I love cutting the grass. It’s part exercise—I use a push electric mower—and part meditation. I mow diagonally, horizontally, and sometimes in big spirals. I say meditation because for the two hours it takes me to do the job, I can focus on the work at hand; no personal or world problems to solve, just the back and forth over the green landscape. My lawn is not manicured by any means—it has never been fertilized and has humps and rocks and a beautiful crop of dandelions—but when I look over my completed task, I imagine I’ve just finished up mowing the outfield at Fenway Park.
Even though I’m meditative, I suppose I am making some decisions. In the spring when the grass is at its most lush, and other plants are flowering too, I am the local grim reaper, pushing my mower back and forth. The dandelions persist, sometimes just bending over as the blade passes and other times growing too close to the ground to be disturbed; if weeds rebranded themselves, we would think of dandelions as the most beautiful of yellow flowers, brilliant against the green of spring. And I grow mindful of the violets and mayflowers and the wild strawberries. I cut around patches of blossoms and remind myself to come back and look for the strawberries later in the season.
When I mow in front of the house, a hill running down to the road, where the rugosa roses spread and push their way up through the lawn, I’m looking northwest and can see Islesboro in the distance. It’s purple, brown, and blue on the horizon. It’s far enough away that it becomes a distant kingdom transformed by light and air. Nearly every time I look out, it reminds me of the sunlight on the hills in Chile, where we visited our son Isaac when he was an exchange student in Valparaiso. I’m a traveler again, twenty years later, but can remember the cable car transporting us up the steep hillside where nasturtiums grew wild. Horizons open before us and open us up as well—to memory, to possibility, to dreaming about what we see in the distance. It makes us ready for a journey.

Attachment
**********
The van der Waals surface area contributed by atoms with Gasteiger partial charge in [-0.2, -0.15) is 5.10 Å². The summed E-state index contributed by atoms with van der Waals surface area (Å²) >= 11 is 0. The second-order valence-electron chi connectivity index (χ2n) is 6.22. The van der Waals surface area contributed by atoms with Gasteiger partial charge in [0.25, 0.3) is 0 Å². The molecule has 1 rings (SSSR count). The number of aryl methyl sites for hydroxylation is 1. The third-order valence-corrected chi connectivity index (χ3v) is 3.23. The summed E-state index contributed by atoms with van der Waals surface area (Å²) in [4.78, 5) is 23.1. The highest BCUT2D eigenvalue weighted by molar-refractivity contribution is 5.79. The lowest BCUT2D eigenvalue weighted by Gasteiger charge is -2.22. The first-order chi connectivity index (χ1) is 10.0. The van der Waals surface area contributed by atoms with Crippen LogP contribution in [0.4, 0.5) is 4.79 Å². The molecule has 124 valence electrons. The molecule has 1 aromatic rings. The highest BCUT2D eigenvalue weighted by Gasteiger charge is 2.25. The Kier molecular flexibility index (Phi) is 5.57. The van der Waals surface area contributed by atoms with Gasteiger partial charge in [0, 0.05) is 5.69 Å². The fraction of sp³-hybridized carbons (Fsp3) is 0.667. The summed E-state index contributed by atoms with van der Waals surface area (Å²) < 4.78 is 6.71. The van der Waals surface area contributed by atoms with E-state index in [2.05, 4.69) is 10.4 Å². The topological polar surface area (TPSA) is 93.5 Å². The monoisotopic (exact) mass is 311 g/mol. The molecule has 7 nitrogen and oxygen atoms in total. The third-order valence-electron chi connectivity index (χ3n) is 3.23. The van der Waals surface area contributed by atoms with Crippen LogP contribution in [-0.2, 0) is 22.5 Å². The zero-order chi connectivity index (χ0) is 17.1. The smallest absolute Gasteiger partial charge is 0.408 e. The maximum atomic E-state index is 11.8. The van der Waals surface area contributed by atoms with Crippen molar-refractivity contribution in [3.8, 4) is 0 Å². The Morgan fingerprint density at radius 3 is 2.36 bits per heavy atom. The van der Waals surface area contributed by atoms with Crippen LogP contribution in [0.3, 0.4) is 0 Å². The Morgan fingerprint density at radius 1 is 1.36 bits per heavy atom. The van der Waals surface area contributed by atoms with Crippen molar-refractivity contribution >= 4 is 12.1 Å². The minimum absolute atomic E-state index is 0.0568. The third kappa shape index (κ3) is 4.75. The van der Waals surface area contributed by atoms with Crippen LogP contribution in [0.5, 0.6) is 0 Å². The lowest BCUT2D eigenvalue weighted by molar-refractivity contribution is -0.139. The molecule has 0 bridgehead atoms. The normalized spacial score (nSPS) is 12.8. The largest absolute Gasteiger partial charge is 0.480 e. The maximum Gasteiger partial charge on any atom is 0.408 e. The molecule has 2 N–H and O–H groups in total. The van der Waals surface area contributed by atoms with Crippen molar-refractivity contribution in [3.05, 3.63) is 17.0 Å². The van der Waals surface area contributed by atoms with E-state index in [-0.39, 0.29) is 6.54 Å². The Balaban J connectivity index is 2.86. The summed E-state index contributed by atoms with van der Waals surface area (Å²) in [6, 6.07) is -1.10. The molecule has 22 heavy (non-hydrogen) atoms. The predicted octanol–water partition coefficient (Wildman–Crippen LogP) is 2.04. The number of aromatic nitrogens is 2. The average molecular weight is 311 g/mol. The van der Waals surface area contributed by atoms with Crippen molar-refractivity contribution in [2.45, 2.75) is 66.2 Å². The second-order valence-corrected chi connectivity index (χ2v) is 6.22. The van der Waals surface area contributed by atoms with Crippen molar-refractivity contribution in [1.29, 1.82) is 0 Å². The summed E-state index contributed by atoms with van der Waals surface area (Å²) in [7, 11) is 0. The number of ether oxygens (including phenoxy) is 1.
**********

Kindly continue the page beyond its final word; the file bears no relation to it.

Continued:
After I graduated from college, I traveled in Europe, living in Paris for a few months. The museums were free, so I had the opportunity to visit them many times. It was the deepest experience I had ever had with visual art, and I often found that after I was in a museum for a while looking closely at the paintings, the colors, shapes, and images would begin to come alive. One time I encountered Claude Monet’s landscape painting The Poppy Field Near Argenteuil (1873) and the red poppies were paint and flowers all at once, they were the essence of red, a mysterious spiritual presence in the field. The red of the poppies in France, the yellow of the dandelions in Maine. The landscape is outside of us, and lives within us as well. We see the world up close or at a distance. We hold the space in our bodies. We know the earth is our home. The air arrives from another continent or from across the road, carrying pollen and dust.
Image at top: Claude Monet, The Poppy Field near Argenteuil, oil on cavas, 50 x 65.3 cm., 1873, Musée d’Orsay, Paris (courtesy of www.Claude-Monet.com).